The Fine Line in Deadly Force

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A routine traffic stop turned into a high speed chase, landing 36-year-old Donny Earl Allen Jr., 26-year-old James Cody Taylor, and 38-year-old Ricardo Graham in jail.

Police say, marijuana was found in Allen’s car, and while he waited behind his truck, Taylor hopped into the driver’s seat, sped off, and hit Dothan Police Sergeant Deborah Devane.

Before it was all over, Taylor rammed the truck into a trooper’s car.

So, the question is when is deadly force appropriate?

"If that person is combative or they are struggling with that person they will not use deadly force" explains Dothan Police Captain Nick Monday. However, deadly force could be appropriate "…If that person is in possession of a knife or firearm or if they are in a car driving toward that officer."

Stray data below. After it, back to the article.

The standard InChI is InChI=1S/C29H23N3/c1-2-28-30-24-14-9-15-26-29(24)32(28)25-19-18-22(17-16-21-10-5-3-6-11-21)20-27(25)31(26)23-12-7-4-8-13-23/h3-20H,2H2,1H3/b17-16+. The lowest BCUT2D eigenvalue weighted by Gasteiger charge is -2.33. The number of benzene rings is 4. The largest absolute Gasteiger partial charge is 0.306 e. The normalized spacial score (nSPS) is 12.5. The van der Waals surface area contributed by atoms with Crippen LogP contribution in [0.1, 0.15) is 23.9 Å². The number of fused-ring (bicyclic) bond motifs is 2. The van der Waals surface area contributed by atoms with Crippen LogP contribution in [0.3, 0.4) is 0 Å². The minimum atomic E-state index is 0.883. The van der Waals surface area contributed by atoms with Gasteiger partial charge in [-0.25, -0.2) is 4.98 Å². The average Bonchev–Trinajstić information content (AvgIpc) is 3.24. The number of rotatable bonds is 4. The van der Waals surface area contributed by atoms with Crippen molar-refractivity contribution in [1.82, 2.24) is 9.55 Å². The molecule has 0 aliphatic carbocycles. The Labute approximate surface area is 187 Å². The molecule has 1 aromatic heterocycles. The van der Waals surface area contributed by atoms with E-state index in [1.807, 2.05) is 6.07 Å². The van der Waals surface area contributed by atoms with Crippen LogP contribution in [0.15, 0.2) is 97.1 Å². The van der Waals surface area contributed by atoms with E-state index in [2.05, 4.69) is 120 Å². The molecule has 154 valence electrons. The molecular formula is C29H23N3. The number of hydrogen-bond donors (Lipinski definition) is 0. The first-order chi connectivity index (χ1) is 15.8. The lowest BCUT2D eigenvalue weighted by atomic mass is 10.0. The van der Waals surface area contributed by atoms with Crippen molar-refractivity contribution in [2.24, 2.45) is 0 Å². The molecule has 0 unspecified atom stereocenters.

Dothan Police say it’s rare they pull out their guns.

They have night sticks and tasers, to try and curtail using a bullet.

However, the department is no stranger to implementing the deadly force tactic.

In 2000, former Dothan Police Officer David Driskall fired six rounds into a car reported stolen. Five bullets hit the driver.

It was ruled that the driver, John Pittman had attempted to run over Driskall.

"If that person is approaching, they are going to shoot for center mass, in an effort to stop that person" Captain Monday says.

It has been confirmed shots were fired during Friday’s high speed chase, but who shot them and where they came from are still under investigation.

Officers and deputies go through intense training regarding the use of deadly force.

We spoke with officials at the Houston County Sheriff's Department and they say they train deputies to use any means necessary before pulling out their gun.

A fourth passenger got away in last week’s chase. Dothan Police ask if you have any information about him, to call (334) 615-3000.